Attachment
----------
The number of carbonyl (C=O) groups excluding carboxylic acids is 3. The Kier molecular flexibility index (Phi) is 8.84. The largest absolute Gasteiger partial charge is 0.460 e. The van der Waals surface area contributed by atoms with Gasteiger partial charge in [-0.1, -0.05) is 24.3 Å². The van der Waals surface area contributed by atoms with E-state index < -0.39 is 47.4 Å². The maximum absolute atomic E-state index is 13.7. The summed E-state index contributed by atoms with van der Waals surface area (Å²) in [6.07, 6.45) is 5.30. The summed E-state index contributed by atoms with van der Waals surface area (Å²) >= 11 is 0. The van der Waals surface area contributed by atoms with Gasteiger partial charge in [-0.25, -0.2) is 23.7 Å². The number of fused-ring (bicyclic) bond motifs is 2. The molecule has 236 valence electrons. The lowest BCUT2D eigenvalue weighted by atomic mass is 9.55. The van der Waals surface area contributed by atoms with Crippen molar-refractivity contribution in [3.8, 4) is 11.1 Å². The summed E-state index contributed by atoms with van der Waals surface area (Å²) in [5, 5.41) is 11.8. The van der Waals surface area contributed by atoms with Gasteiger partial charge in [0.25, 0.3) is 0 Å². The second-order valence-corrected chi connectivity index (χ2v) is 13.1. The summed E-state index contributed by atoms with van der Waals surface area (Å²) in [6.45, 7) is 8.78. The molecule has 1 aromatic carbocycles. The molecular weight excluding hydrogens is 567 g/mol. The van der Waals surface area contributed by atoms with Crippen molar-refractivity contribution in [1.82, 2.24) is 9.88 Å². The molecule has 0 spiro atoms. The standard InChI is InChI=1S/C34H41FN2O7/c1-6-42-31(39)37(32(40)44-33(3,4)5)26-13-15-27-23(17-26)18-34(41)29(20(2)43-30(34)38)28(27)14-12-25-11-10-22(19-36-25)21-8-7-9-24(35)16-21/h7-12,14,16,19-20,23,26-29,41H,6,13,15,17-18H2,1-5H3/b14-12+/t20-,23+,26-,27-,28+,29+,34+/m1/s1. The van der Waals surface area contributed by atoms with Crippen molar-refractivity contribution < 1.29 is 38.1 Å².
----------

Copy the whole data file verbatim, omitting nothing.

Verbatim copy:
The number of carbonyl (C=O) groups excluding carboxylic acids is 3. The Kier molecular flexibility index (Phi) is 8.84. The largest absolute Gasteiger partial charge is 0.460 e. The van der Waals surface area contributed by atoms with Gasteiger partial charge in [-0.1, -0.05) is 24.3 Å². The van der Waals surface area contributed by atoms with E-state index < -0.39 is 47.4 Å². The maximum absolute atomic E-state index is 13.7. The summed E-state index contributed by atoms with van der Waals surface area (Å²) in [6.07, 6.45) is 5.30. The summed E-state index contributed by atoms with van der Waals surface area (Å²) >= 11 is 0. The van der Waals surface area contributed by atoms with Gasteiger partial charge in [-0.25, -0.2) is 23.7 Å². The number of fused-ring (bicyclic) bond motifs is 2. The molecule has 236 valence electrons. The lowest BCUT2D eigenvalue weighted by atomic mass is 9.55. The van der Waals surface area contributed by atoms with Crippen molar-refractivity contribution in [3.8, 4) is 11.1 Å². The summed E-state index contributed by atoms with van der Waals surface area (Å²) in [5, 5.41) is 11.8. The van der Waals surface area contributed by atoms with Gasteiger partial charge in [0.25, 0.3) is 0 Å². The second-order valence-corrected chi connectivity index (χ2v) is 13.1. The summed E-state index contributed by atoms with van der Waals surface area (Å²) in [6.45, 7) is 8.78. The molecule has 1 aromatic carbocycles. The molecular weight excluding hydrogens is 567 g/mol. The van der Waals surface area contributed by atoms with Crippen molar-refractivity contribution in [1.82, 2.24) is 9.88 Å². The molecule has 0 spiro atoms. The standard InChI is InChI=1S/C34H41FN2O7/c1-6-42-31(39)37(32(40)44-33(3,4)5)26-13-15-27-23(17-26)18-34(41)29(20(2)43-30(34)38)28(27)14-12-25-11-10-22(19-36-25)21-8-7-9-24(35)16-21/h7-12,14,16,19-20,23,26-29,41H,6,13,15,17-18H2,1-5H3/b14-12+/t20-,23+,26-,27-,28+,29+,34+/m1/s1. The van der Waals surface area contributed by atoms with Crippen molar-refractivity contribution < 1.29 is 38.1 Å².